Please use this identifier to cite or link to this item: https://hdl.handle.net/10137/5533
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dc.contributor.authorGlover, Marewaen
dc.contributor.authorKira, Anetteen
dc.contributor.authorJohnston, Vanessaen
dc.contributor.authorWalker, Natalieen
dc.contributor.authorBrown, Ngiareen
dc.contributor.authorThomas, Daviden
dc.date2014en
dc.date.accessioned2018-05-15T23:01:07Zen
dc.date.available2018-05-15T23:01:07Zen
dc.date.issued2015-03en
dc.identifier.citationWomen and birth : journal of the Australian College of Midwives 2015-03; 28(1): 1-7en
dc.identifier.urihttps://hdl.handle.net/10137/5533en
dc.description.abstractThere is limited data about the reasons behind residential rules to reduce environmental tobacco smoke (ETS) exposure or the establishment or enforcement of such rules in Indigenous populations. We aimed to gain an understanding of smokefree rules around Australian and New Zealand (NZ) Indigenous infants. This was a qualitative study nested within a randomised controlled trial that aimed to test the efficacy of a family-centred tobacco control programme about environmental tobacco smoke (ETS) to improve the respiratory health of Indigenous infants in Australia and New Zealand. Qualitative semi-structured interviews were conducted with 26 Indigenous mothers of infants in Australia (n=7) and NZ (n=19). We asked about the presence of smokefree rules, who set the rules, how the rules were set and enforced, and presence of smokefree rules in participants' wider social circle. Interviews were audiotaped, transcribed, and inductively analysed to identify key themes. Sixty-nine percent of mothers had partners, 77% smoked and all reported some presence of smokefree rules for house and car. Three main themes were identified: strategies to minimise exposure to ETS, establishing smokefree rules in homes and cars, and, adherence and enforcement of smokefree rules. Several strategies were identified to limit children's exposure to ETS, including rules to limit exposure to third-hand smoke. Mothers extended their smokefree rules to apply to other people's houses or cars, and reported that their family and social circles also had smokefree rules. The main reason for having smokefree rules was for the health of their children. Rules were most commonly set by the mother, often jointly with their partner. Few mothers reported challenges or problems with other people adhering to the smokefree rules. Women tried very hard to, and believed that they were effective in, protecting their children from the harmful effects of ETS exposure. In this context, health professionals need to emphasise smoking cessation in parents, so that children are maximally protected from ETS exposure.en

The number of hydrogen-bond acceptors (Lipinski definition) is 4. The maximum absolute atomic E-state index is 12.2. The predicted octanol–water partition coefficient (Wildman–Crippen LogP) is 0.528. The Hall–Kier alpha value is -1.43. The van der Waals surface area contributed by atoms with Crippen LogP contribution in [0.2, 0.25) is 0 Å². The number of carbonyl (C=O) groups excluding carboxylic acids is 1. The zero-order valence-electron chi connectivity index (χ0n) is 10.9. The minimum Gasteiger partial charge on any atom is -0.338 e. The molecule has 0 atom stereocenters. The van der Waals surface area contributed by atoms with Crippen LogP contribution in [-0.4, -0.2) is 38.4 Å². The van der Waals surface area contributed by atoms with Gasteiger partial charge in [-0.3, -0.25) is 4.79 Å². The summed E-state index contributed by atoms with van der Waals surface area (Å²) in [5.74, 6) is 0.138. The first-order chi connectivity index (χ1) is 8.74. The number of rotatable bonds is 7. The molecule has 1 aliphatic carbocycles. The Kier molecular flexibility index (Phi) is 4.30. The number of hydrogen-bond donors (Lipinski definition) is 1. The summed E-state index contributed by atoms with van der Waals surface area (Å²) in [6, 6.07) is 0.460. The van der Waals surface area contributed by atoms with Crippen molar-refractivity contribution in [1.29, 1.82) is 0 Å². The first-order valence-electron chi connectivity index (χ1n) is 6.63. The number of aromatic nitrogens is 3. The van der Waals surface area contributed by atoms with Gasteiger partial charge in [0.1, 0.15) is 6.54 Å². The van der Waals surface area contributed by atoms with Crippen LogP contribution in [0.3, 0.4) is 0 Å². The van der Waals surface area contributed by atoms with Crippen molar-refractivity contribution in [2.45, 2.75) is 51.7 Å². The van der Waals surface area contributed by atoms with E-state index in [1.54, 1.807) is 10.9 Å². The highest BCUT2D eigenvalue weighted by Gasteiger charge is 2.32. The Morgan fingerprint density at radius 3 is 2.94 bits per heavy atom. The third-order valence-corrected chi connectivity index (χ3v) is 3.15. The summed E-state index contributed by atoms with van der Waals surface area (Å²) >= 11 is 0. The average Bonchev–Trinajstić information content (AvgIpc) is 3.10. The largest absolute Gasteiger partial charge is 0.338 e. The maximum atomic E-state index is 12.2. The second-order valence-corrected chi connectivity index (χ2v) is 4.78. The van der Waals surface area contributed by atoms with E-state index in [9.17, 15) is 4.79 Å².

dc.language.isoengen
dc.subjectChildrenen
dc.subjectEnvironmental tobacco smoke rulesen
dc.subjectIndigenousen
dc.subjectQualitative interviewsen
dc.titleAustralian and New Zealand Indigenous mothers' report respect for smoking bans in homes.en
dc.typeJournal Articleen
dc.typeResearch Support, Non-U.S. Gov'ten
dc.identifier.journaltitleWomen and birth : journal of the Australian College of Midwivesen
dc.identifier.doi10.1016/j.wombi.2014.09.004en
dc.identifier.pubmedidhttps://www.ezpdhcs.nt.gov.au/login?url=https://www.ncbi.nlm.nih.gov/pubmed// https://www.ncbi.nlm.nih.gov/pubmed/25458756en
dc.subject.meshAdulten
dc.subject.meshAustraliaen
dc.subject.meshChilden
dc.subject.meshEnvironmental Exposureen
dc.subject.meshFamilyen
dc.subject.meshFemaleen
dc.subject.meshHealth Knowledge, Attitudes, Practiceen
dc.subject.meshHumansen
dc.subject.meshInfanten
dc.subject.meshNew Zealanden
dc.subject.meshSmoking Cessationen
dc.subject.meshTobacco Smoke Pollutionen
dc.subject.meshMothersen
dc.subject.meshOceanic Ancestry Groupen
dc.subject.meshSmoking Preventionen
dc.identifier.affiliationCentre for Tobacco Control Research, School of Population Health, University of Auckland, 261 Morrin Road, Glen Innes, Auckland 1072, New Zealand. Electronic address: m.glover@auckland.ac.nz..en
dc.identifier.affiliationCentre for Tobacco Control Research, School of Population Health, University of Auckland, 261 Morrin Road, Glen Innes, Auckland 1072, New Zealand..en
dc.identifier.affiliationMenzies School of Health Research, Charles Darwin University, Building 58, Royal Darwin Hospital, Darwin 0810, Australia; Qld Respiratory Centre, Qld Children's Medical Research Institute, Royal Children's Hospital, Brisbane, Australia..en
dc.identifier.affiliationNational Institute for Health Innovation, School of Population Health, University of Auckland, 261 Morrin Road, Glen Innes, Auckland 1072, New Zealand..en
dc.identifier.affiliationUniversity of Wollongong, Australia..en
dc.identifier.affiliationMenzies School of Health Research, Charles Darwin University, Building 58, Royal Darwin Hospital, Darwin 0810, Australia; Qld Respiratory Centre, Qld Children's Medical Research Institute, Royal Children's Hospital, Brisbane, Australia..en
dc.identifier.pubmedurihttps://www.ezpdhcs.nt.gov.au/login?url=https://www.ncbi.nlm.nih.gov/pubmed//25458756en
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